As the United States begins the major phase of its withdrawal from Afghanistan, military officials say equipment and vehicles are moving out of the country briskly, but that planning the final details has been complicated because negotiations with the Afghan government are stalled over how many troops might remain.
The complex push to get the equipment and vehicles out of land-locked Afghanistan and back to the U.S. is expected to cost up to $7 billion.
A year ago, the U.S. had about 50,000 vehicles in Afghanistan. About 25,000 are left, along with 20,000 shipping containers. About 1,200 damaged, worn out or outmoded mine-resistant trucks will be chopped up and sold for scrap, and other vehicles will be loaned to partners in the NATO-led coalition here, turned over to Afghan forces or sold to friendly nations, said Brig. Gen. Duane A. Gamble, deputy commander of the 1st Theater Sustainment Command in Kabul.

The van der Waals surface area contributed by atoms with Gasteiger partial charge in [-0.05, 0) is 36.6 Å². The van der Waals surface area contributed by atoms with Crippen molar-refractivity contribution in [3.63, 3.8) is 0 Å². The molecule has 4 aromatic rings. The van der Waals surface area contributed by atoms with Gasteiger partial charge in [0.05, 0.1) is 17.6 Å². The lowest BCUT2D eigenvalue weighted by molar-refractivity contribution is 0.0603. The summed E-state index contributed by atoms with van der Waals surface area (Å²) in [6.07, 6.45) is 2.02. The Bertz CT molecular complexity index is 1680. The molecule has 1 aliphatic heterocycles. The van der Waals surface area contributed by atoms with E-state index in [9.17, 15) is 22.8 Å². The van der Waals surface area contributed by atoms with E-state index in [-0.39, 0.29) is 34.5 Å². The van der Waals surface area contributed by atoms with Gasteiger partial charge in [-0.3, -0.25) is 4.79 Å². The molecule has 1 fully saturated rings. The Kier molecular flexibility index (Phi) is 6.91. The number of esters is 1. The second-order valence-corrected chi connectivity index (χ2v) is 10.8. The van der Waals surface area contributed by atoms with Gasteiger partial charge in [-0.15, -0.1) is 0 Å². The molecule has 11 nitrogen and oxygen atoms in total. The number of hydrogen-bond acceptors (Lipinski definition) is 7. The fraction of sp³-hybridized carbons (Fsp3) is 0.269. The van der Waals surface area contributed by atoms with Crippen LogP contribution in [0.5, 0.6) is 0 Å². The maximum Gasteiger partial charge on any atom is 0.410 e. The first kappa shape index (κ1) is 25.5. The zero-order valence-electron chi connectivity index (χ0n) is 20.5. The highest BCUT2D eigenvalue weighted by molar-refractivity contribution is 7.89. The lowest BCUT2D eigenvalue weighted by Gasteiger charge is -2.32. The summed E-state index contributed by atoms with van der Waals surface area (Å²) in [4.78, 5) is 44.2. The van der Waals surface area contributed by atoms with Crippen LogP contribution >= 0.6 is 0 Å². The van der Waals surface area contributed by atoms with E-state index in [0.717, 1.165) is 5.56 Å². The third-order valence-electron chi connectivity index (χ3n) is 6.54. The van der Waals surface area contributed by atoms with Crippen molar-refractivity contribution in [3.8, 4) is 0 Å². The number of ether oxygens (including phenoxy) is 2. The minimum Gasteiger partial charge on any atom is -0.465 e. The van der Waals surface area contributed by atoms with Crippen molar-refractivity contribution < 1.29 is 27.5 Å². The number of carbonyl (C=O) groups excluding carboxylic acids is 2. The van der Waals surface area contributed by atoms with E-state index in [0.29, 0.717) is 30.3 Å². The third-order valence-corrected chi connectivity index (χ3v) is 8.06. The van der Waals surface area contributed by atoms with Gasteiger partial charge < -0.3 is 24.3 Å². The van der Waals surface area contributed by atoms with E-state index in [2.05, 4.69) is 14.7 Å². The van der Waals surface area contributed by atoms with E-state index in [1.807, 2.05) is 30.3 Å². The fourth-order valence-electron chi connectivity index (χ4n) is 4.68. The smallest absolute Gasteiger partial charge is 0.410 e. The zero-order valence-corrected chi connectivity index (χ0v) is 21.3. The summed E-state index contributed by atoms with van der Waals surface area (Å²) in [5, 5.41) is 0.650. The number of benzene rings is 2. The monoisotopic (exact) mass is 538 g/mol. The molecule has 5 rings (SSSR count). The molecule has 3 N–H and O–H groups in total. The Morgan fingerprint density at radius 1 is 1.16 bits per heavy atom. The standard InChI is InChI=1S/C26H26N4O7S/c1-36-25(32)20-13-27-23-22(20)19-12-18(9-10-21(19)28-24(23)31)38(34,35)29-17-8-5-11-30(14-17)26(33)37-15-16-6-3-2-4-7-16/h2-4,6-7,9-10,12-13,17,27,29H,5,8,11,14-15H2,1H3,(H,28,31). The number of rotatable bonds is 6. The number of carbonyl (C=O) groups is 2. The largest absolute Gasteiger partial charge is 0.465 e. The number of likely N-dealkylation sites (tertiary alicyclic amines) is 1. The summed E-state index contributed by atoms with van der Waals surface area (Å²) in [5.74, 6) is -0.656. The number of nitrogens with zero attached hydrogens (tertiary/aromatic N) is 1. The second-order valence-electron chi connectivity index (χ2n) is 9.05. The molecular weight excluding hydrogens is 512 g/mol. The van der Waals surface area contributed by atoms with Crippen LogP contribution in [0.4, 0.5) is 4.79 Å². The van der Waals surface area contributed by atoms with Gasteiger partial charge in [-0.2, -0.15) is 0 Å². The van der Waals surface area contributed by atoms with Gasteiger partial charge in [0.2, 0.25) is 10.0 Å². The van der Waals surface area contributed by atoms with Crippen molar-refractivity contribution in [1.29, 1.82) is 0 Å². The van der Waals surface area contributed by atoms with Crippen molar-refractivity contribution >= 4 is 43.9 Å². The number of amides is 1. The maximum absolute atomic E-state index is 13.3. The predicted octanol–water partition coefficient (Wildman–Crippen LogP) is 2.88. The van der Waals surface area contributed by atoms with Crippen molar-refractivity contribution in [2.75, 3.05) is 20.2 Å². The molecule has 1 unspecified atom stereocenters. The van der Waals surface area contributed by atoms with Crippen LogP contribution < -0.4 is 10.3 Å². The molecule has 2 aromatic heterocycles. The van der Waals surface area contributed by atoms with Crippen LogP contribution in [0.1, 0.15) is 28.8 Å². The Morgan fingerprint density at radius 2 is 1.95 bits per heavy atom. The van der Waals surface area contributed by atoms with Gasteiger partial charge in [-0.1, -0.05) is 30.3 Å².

The coalition’s combat mission ends in December 2014. Senior U.S. commanders say they expect Afghanistan to sign an agreement calling for some U.S. troops to remain in the country as trainers and advisers. But negotiations over those remaining troops have been on hold for months now.